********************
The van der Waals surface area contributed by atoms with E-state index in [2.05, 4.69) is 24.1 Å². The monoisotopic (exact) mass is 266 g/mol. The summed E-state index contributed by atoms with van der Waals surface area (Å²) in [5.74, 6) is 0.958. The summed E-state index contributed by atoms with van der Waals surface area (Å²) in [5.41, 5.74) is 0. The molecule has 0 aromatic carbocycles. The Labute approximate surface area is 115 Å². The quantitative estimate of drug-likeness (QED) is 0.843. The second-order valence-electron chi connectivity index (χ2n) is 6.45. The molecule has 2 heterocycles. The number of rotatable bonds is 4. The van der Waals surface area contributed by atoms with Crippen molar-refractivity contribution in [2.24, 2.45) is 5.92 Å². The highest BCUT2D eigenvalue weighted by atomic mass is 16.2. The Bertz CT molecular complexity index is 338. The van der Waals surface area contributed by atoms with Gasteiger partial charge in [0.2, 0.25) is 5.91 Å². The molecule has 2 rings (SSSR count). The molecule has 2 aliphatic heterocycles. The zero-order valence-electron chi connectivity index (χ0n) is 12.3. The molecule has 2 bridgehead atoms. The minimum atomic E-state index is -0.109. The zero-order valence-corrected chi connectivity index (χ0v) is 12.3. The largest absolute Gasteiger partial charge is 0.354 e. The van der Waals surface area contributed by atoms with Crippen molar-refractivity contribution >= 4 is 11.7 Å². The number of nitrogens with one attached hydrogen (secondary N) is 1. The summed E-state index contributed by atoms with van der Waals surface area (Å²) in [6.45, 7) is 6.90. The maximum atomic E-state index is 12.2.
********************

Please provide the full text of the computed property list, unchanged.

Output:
The van der Waals surface area contributed by atoms with E-state index in [2.05, 4.69) is 24.1 Å². The monoisotopic (exact) mass is 266 g/mol. The summed E-state index contributed by atoms with van der Waals surface area (Å²) in [5.74, 6) is 0.958. The summed E-state index contributed by atoms with van der Waals surface area (Å²) in [5.41, 5.74) is 0. The molecule has 0 aromatic carbocycles. The Labute approximate surface area is 115 Å². The quantitative estimate of drug-likeness (QED) is 0.843. The second-order valence-electron chi connectivity index (χ2n) is 6.45. The molecule has 2 heterocycles. The number of rotatable bonds is 4. The van der Waals surface area contributed by atoms with Crippen molar-refractivity contribution in [2.24, 2.45) is 5.92 Å². The highest BCUT2D eigenvalue weighted by atomic mass is 16.2. The Bertz CT molecular complexity index is 338. The van der Waals surface area contributed by atoms with Gasteiger partial charge in [0.2, 0.25) is 5.91 Å². The molecule has 2 rings (SSSR count). The molecule has 2 aliphatic heterocycles. The zero-order valence-electron chi connectivity index (χ0n) is 12.3. The molecule has 2 bridgehead atoms. The minimum atomic E-state index is -0.109. The zero-order valence-corrected chi connectivity index (χ0v) is 12.3. The largest absolute Gasteiger partial charge is 0.354 e. The van der Waals surface area contributed by atoms with Crippen molar-refractivity contribution >= 4 is 11.7 Å². The number of nitrogens with one attached hydrogen (secondary N) is 1. The summed E-state index contributed by atoms with van der Waals surface area (Å²) in [6.45, 7) is 6.90. The maximum atomic E-state index is 12.2.